What I mean is if you do a: int and then do a='hello, world!' it will not fail, so it isn't declaring a to be an int and only ever an int. I should have said "it won't fail", my bad. If you did a: int, a='hello, world!', a=a+1 then that should fail at compilation in a static typed language.
    – PhilHibbs
    Nov 24, 2020 at 16:41
  • In short: the line variable_name: type_name is only used by third-party type checkers. It has no effect on how (the reference implementation, at least) Python bytecode-compiles the code, and no effect at runtime. Aug 13, 2022 at 13:27

There's no need to declare new variables in Python. If we're talking about variables in functions or modules, no declaration is needed. Just assign a value to a name where you need it: mymagic = "Magic". Variables in Python can hold values of any type, and you can't restrict that.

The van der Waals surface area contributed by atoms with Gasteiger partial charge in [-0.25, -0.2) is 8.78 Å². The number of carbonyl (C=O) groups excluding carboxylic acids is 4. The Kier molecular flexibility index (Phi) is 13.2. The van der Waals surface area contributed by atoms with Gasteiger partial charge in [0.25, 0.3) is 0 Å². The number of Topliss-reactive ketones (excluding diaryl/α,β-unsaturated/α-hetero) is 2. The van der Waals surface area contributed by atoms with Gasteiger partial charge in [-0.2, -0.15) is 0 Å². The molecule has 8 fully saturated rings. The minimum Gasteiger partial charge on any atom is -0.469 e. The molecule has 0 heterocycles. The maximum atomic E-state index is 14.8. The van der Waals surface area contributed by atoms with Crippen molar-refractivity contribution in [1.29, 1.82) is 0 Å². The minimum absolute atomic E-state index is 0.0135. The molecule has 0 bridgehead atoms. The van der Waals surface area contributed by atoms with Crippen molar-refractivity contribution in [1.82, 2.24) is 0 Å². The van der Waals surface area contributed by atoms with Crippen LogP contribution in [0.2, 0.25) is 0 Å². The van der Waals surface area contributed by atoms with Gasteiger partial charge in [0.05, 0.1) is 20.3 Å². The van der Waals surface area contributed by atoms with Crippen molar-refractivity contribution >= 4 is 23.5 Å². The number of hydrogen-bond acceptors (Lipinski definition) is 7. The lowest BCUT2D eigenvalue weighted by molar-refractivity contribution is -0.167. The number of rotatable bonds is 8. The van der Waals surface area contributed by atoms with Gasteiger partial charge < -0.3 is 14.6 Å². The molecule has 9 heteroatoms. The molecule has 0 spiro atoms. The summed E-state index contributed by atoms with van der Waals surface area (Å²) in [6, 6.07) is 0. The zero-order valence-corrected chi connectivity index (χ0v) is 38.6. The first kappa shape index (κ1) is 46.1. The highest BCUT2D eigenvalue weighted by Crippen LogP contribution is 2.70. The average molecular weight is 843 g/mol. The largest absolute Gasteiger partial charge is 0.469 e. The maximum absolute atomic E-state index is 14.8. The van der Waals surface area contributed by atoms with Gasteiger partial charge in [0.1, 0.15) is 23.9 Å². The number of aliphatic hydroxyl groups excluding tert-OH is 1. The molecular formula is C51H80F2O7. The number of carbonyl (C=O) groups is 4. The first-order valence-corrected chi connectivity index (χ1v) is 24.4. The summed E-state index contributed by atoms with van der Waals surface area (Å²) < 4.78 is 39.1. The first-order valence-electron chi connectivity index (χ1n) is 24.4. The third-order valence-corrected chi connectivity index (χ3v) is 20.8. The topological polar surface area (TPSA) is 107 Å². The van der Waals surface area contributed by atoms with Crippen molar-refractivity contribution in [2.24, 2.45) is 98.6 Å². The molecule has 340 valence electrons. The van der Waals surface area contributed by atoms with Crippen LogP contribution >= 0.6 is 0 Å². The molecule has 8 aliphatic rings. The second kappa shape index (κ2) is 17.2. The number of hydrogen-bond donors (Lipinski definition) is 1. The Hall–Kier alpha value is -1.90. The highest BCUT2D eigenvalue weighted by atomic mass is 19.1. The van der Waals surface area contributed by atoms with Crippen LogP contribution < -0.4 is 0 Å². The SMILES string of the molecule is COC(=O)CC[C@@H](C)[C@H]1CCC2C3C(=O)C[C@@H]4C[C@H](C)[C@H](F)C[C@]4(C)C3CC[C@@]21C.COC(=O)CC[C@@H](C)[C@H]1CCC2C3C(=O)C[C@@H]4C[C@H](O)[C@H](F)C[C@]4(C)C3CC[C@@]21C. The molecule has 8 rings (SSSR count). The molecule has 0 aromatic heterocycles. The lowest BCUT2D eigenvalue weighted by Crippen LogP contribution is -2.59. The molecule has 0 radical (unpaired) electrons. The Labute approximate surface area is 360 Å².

Your question specifically asks about classes, objects and instance variables though. The idiomatic way to create instance variables is in the __init__ method and nowhere else — while you could create new instance variables in other methods, or even in unrelated code, it's just a bad idea. It'll make your code hard to reason about or to maintain.

So for example:

class Thing(object):

    def __init__(self, magic):
        self.magic = magic

Easy. Now instances of this class have a magic attribute:

thingo = Thing("More magic")
# thingo.magic is now "More magic"

Creating variables in the namespace of the class itself leads to different behaviour altogether. It is functionally different, and you should only do it if you have a specific reason to. For example:

class Thing(object):

    magic = "Magic"

    def __init__(self):

Now try:

thingo = Thing()
Thing.magic = 1
# thingo.magic is now 1


class Thing(object):

    magic = ["More", "magic"]

    def __init__(self):

thing1 = Thing()
thing2 = Thing()
# thing1.magic AND thing2.magic is now ["More", "magic", "here"]

This is because the namespace of the class itself is different to the namespace of the objects created from it. I'll leave it to you to research that a bit more.